Yes, The empty volume is exactly what I was thinking after it happened. That may be quite a factor in it also along with the thinner lightweight glass used in one gallons.

How much sugar did you add? Are you sure the beer was done fermenting?

Tom, yes the beer was steady at 1.009 The sugar added was 12 grams of sugar to 0.75 gallons wort.

Edit**now that I think about it I did check the SG on the “sugared” wort and it read 1.012 which seemed about right. That the 1.003 points would add a good amount of carbing, not too much in any way you would think.

After your reply I searched a few hours for information. Found a lot of opinion, but nothing conclusive. Ended up at a manufacturers site for a growler Freund sells. Ended without being able to find out what ‘<Grade 4’ meant in government speak for the strength of the glass. It was 3:00 AM. I gave up.

Just curious about that growler: plastic cap, metal cap, or swing-top?

On a growler I could see the swing-top and the metal caps holding beyond the glass’s failure point, but I’ve seen those plastic caps crack from over tightening. I’m wondering if a plastic cap would go before the glass. It would still ruin the beer, so no point attempting it.

I’ve always found it odd that 12oz bottle bombs always break the glass rather than pop the cap, so I find this pretty interesting.

Well, it comes down to F=PxA or Force = Pressure times Area. That being said, the cap has the best chance of surviving since it has the smallest area.

That is my thought also and that the neck is the thickest next to the bottom. The sides of a one gallon are the “thinnest” and in reponse to the question anyway, I used one of the white metal ones that have the good plastic “molding” inside. BTW the cap was still firmly attached to the blown off neck piece.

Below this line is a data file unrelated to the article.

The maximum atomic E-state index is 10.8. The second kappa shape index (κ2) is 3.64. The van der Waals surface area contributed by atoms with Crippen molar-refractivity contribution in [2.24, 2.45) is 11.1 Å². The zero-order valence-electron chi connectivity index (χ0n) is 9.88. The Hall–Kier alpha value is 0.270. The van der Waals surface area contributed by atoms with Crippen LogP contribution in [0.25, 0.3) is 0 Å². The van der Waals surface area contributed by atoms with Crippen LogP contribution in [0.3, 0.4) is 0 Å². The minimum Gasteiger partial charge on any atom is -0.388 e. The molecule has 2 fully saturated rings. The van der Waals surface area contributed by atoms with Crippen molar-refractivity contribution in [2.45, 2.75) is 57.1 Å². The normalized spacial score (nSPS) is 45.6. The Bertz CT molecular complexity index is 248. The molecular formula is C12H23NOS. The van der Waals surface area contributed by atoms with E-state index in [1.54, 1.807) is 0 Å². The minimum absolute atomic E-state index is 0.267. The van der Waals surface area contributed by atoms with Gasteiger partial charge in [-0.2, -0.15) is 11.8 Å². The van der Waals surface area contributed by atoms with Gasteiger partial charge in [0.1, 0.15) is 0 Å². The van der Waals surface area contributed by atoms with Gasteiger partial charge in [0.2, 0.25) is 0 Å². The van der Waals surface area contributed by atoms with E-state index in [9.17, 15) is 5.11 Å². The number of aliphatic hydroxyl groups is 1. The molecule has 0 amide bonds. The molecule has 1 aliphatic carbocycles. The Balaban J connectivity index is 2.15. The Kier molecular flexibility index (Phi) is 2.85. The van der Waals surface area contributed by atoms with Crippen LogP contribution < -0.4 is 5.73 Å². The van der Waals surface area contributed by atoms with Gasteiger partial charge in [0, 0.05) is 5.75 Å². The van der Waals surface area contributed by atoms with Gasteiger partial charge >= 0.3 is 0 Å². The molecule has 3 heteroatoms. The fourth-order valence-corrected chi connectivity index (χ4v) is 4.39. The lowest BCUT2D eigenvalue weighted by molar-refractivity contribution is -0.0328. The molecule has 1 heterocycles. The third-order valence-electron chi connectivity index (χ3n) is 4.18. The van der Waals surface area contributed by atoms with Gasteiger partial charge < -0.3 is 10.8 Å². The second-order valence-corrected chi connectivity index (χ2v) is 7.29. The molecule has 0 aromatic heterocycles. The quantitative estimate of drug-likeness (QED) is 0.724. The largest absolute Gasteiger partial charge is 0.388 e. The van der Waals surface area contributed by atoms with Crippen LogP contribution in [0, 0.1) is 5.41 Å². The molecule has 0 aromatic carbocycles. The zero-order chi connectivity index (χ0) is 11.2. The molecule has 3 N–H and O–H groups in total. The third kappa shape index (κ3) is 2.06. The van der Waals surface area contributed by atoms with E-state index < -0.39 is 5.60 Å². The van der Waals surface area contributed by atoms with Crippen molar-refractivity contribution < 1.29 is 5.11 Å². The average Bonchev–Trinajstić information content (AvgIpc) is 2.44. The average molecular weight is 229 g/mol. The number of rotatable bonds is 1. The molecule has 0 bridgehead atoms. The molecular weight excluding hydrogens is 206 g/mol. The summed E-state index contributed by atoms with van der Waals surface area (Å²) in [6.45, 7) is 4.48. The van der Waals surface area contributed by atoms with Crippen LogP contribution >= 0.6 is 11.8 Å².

I have read warnings that say actual growlers are not safe for carbing.
Additionally, experience taught me that partially filled bottles may develop a lot of pressure in the empty area. I carbed a partially filled swing top once. When I opened it, the pressure sent the top and wire bracket to the ceiling - hard!

Makes me kinda wary about carbing partially filled 12oz bottles as well. I’m always afraid that a bottle will be really close to it’s threshold of bursting and that the pressure of opening the bottle will be enough to send it shattering :shock:

I don’t understand why a partially filled bottle would have more pressure in it? If you are concerned, have a couple of empty soda bottles on hand for the last bottle.

Possibly less liquid for the C02 to be absorbed into? Of course that should also mean less C02 produced as well. I’m no physicist so just throwing thoughts out there

Possibly less liquid for the C02 to be absorbed into? Of course that should also mean less C02 produced as well. I’m no physicist so just throwing thoughts out there[/quote]

Maybe a dumb experiment I will try sometime. Make up a water/sugar solution for filling 2 bottles. Someone has posted the amount of sugar/bottle before. Fill one bottle up, another only 1/2 full. Add a some yeast and see how it goes.

[size=85]correct sugar to yeat[/size]

Some gun shops sell protective vests and Lowes sells helmets with visors and ear protection. :shock:

It would almost be safer to just make a glass dry ice bomb. At least you know they’ll go off in the next 5-15 minutes, instead of 5-15 days.

Back to Shopping at NorthernBrewer.com